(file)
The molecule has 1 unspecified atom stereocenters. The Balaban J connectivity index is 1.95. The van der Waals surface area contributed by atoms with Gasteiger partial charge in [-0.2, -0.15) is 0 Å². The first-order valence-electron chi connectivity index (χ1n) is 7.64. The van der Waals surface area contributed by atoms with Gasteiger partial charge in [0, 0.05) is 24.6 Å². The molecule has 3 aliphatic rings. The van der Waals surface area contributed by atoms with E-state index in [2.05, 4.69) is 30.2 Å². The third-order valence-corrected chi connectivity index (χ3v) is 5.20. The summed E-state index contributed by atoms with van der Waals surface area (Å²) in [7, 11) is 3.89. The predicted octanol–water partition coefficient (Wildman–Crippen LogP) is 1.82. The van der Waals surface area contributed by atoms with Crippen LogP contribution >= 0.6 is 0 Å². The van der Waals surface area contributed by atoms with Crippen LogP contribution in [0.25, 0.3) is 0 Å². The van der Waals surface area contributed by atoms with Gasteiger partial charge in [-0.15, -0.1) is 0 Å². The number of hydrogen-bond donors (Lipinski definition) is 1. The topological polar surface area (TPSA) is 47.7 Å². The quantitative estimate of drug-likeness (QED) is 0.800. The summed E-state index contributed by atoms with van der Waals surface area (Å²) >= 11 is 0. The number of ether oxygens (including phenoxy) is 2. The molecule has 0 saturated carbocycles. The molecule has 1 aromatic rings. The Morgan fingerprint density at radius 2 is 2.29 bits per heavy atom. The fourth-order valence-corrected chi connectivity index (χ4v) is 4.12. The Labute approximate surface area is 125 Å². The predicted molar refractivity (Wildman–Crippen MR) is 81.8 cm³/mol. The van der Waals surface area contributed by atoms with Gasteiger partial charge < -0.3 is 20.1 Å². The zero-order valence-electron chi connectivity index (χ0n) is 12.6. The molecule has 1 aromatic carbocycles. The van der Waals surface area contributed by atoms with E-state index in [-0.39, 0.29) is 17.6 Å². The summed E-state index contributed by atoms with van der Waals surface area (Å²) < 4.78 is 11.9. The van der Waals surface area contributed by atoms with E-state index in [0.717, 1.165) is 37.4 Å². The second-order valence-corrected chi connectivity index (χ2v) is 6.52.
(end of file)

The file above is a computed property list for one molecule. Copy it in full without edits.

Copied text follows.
The molecule has 1 unspecified atom stereocenters. The Balaban J connectivity index is 1.95. The van der Waals surface area contributed by atoms with Gasteiger partial charge in [-0.2, -0.15) is 0 Å². The first-order valence-electron chi connectivity index (χ1n) is 7.64. The van der Waals surface area contributed by atoms with Gasteiger partial charge in [0, 0.05) is 24.6 Å². The molecule has 3 aliphatic rings. The van der Waals surface area contributed by atoms with E-state index in [2.05, 4.69) is 30.2 Å². The third-order valence-corrected chi connectivity index (χ3v) is 5.20. The summed E-state index contributed by atoms with van der Waals surface area (Å²) in [7, 11) is 3.89. The predicted octanol–water partition coefficient (Wildman–Crippen LogP) is 1.82. The van der Waals surface area contributed by atoms with Crippen LogP contribution >= 0.6 is 0 Å². The van der Waals surface area contributed by atoms with Crippen LogP contribution in [0.25, 0.3) is 0 Å². The van der Waals surface area contributed by atoms with Gasteiger partial charge in [-0.15, -0.1) is 0 Å². The number of hydrogen-bond donors (Lipinski definition) is 1. The topological polar surface area (TPSA) is 47.7 Å². The quantitative estimate of drug-likeness (QED) is 0.800. The summed E-state index contributed by atoms with van der Waals surface area (Å²) >= 11 is 0. The number of ether oxygens (including phenoxy) is 2. The molecule has 0 saturated carbocycles. The molecule has 1 aromatic rings. The Morgan fingerprint density at radius 2 is 2.29 bits per heavy atom. The fourth-order valence-corrected chi connectivity index (χ4v) is 4.12. The Labute approximate surface area is 125 Å². The predicted molar refractivity (Wildman–Crippen MR) is 81.8 cm³/mol. The van der Waals surface area contributed by atoms with Gasteiger partial charge < -0.3 is 20.1 Å². The zero-order valence-electron chi connectivity index (χ0n) is 12.6. The molecule has 1 aromatic carbocycles. The van der Waals surface area contributed by atoms with E-state index in [-0.39, 0.29) is 17.6 Å². The summed E-state index contributed by atoms with van der Waals surface area (Å²) < 4.78 is 11.9. The van der Waals surface area contributed by atoms with E-state index in [0.717, 1.165) is 37.4 Å². The second-order valence-corrected chi connectivity index (χ2v) is 6.52.